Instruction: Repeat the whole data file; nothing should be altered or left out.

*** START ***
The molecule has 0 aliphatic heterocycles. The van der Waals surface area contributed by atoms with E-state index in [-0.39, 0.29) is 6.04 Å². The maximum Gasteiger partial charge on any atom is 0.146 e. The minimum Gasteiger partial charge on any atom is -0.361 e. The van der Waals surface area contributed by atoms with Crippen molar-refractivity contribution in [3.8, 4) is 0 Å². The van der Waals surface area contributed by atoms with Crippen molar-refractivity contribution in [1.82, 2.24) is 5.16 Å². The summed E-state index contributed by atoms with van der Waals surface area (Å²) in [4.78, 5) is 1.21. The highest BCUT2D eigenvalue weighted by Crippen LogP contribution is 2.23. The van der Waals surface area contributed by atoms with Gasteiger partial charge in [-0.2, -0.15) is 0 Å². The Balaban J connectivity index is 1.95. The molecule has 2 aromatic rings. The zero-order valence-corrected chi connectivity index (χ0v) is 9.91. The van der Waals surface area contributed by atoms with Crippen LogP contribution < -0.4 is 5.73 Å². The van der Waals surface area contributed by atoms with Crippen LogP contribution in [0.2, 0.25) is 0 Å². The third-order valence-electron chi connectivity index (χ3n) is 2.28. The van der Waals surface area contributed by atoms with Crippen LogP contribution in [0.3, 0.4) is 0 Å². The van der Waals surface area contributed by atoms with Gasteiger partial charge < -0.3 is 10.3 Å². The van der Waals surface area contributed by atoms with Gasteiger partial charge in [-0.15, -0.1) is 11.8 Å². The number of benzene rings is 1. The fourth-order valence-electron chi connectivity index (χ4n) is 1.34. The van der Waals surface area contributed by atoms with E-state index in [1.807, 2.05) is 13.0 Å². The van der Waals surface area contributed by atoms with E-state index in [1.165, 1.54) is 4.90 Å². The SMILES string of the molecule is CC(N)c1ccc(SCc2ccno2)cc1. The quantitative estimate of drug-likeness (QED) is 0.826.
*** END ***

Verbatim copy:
The molecule has 0 aliphatic heterocycles. The van der Waals surface area contributed by atoms with E-state index in [-0.39, 0.29) is 6.04 Å². The maximum Gasteiger partial charge on any atom is 0.146 e. The minimum Gasteiger partial charge on any atom is -0.361 e. The van der Waals surface area contributed by atoms with Crippen molar-refractivity contribution in [3.8, 4) is 0 Å². The van der Waals surface area contributed by atoms with Crippen molar-refractivity contribution in [1.82, 2.24) is 5.16 Å². The summed E-state index contributed by atoms with van der Waals surface area (Å²) in [4.78, 5) is 1.21. The highest BCUT2D eigenvalue weighted by Crippen LogP contribution is 2.23. The van der Waals surface area contributed by atoms with Gasteiger partial charge in [-0.2, -0.15) is 0 Å². The Balaban J connectivity index is 1.95. The molecule has 2 aromatic rings. The zero-order valence-corrected chi connectivity index (χ0v) is 9.91. The van der Waals surface area contributed by atoms with Crippen LogP contribution < -0.4 is 5.73 Å². The van der Waals surface area contributed by atoms with Crippen LogP contribution in [0.2, 0.25) is 0 Å². The third-order valence-electron chi connectivity index (χ3n) is 2.28. The van der Waals surface area contributed by atoms with Crippen LogP contribution in [0.3, 0.4) is 0 Å². The van der Waals surface area contributed by atoms with Gasteiger partial charge < -0.3 is 10.3 Å². The van der Waals surface area contributed by atoms with Gasteiger partial charge in [-0.15, -0.1) is 11.8 Å². The number of benzene rings is 1. The fourth-order valence-electron chi connectivity index (χ4n) is 1.34. The van der Waals surface area contributed by atoms with E-state index in [1.807, 2.05) is 13.0 Å². The van der Waals surface area contributed by atoms with E-state index in [1.165, 1.54) is 4.90 Å². The SMILES string of the molecule is CC(N)c1ccc(SCc2ccno2)cc1. The quantitative estimate of drug-likeness (QED) is 0.826.